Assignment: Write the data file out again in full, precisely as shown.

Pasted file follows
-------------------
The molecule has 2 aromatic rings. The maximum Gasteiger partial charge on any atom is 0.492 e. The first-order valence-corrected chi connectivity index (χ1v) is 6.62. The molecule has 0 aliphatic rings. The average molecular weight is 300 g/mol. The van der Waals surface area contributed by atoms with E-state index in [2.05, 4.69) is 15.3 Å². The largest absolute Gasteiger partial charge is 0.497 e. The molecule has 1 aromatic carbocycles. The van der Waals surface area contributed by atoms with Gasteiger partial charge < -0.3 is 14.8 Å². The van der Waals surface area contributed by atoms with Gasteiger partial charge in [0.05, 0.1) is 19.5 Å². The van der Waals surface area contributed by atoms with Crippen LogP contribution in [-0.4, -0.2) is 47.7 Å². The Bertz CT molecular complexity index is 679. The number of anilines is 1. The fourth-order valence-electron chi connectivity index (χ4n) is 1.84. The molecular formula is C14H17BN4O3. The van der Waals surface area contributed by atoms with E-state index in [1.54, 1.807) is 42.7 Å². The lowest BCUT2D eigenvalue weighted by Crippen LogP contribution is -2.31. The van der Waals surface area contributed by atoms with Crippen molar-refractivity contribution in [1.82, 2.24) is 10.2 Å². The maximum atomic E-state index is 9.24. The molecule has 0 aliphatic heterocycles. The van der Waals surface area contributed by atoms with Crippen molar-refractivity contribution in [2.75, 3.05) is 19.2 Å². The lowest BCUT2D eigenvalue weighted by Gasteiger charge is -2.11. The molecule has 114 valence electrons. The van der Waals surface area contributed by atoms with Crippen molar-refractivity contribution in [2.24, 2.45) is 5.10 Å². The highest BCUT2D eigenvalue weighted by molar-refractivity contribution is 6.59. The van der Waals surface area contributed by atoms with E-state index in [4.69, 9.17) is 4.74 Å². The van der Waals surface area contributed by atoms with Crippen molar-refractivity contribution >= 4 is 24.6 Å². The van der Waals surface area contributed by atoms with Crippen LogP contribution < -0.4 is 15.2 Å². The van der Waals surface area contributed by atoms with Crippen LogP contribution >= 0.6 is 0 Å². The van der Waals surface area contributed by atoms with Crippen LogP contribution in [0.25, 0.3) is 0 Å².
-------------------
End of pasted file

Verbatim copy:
The molecule has 2 aromatic rings. The maximum Gasteiger partial charge on any atom is 0.492 e. The first-order valence-corrected chi connectivity index (χ1v) is 6.62. The molecule has 0 aliphatic rings. The average molecular weight is 300 g/mol. The van der Waals surface area contributed by atoms with E-state index in [2.05, 4.69) is 15.3 Å². The largest absolute Gasteiger partial charge is 0.497 e. The molecule has 1 aromatic carbocycles. The van der Waals surface area contributed by atoms with Gasteiger partial charge < -0.3 is 14.8 Å². The van der Waals surface area contributed by atoms with Gasteiger partial charge in [0.05, 0.1) is 19.5 Å². The van der Waals surface area contributed by atoms with Crippen LogP contribution in [-0.4, -0.2) is 47.7 Å². The Bertz CT molecular complexity index is 679. The number of anilines is 1. The fourth-order valence-electron chi connectivity index (χ4n) is 1.84. The molecular formula is C14H17BN4O3. The van der Waals surface area contributed by atoms with E-state index in [1.54, 1.807) is 42.7 Å². The lowest BCUT2D eigenvalue weighted by Crippen LogP contribution is -2.31. The van der Waals surface area contributed by atoms with Crippen molar-refractivity contribution in [1.82, 2.24) is 10.2 Å². The maximum atomic E-state index is 9.24. The molecule has 0 aliphatic heterocycles. The van der Waals surface area contributed by atoms with Crippen molar-refractivity contribution in [2.75, 3.05) is 19.2 Å². The lowest BCUT2D eigenvalue weighted by Gasteiger charge is -2.11. The molecule has 114 valence electrons. The van der Waals surface area contributed by atoms with Crippen molar-refractivity contribution in [2.24, 2.45) is 5.10 Å². The highest BCUT2D eigenvalue weighted by molar-refractivity contribution is 6.59. The van der Waals surface area contributed by atoms with E-state index in [4.69, 9.17) is 4.74 Å². The van der Waals surface area contributed by atoms with Crippen molar-refractivity contribution >= 4 is 24.6 Å². The van der Waals surface area contributed by atoms with Crippen LogP contribution < -0.4 is 15.2 Å². The van der Waals surface area contributed by atoms with Crippen LogP contribution >= 0.6 is 0 Å². The van der Waals surface area contributed by atoms with Crippen LogP contribution in [0.25, 0.3) is 0 Å².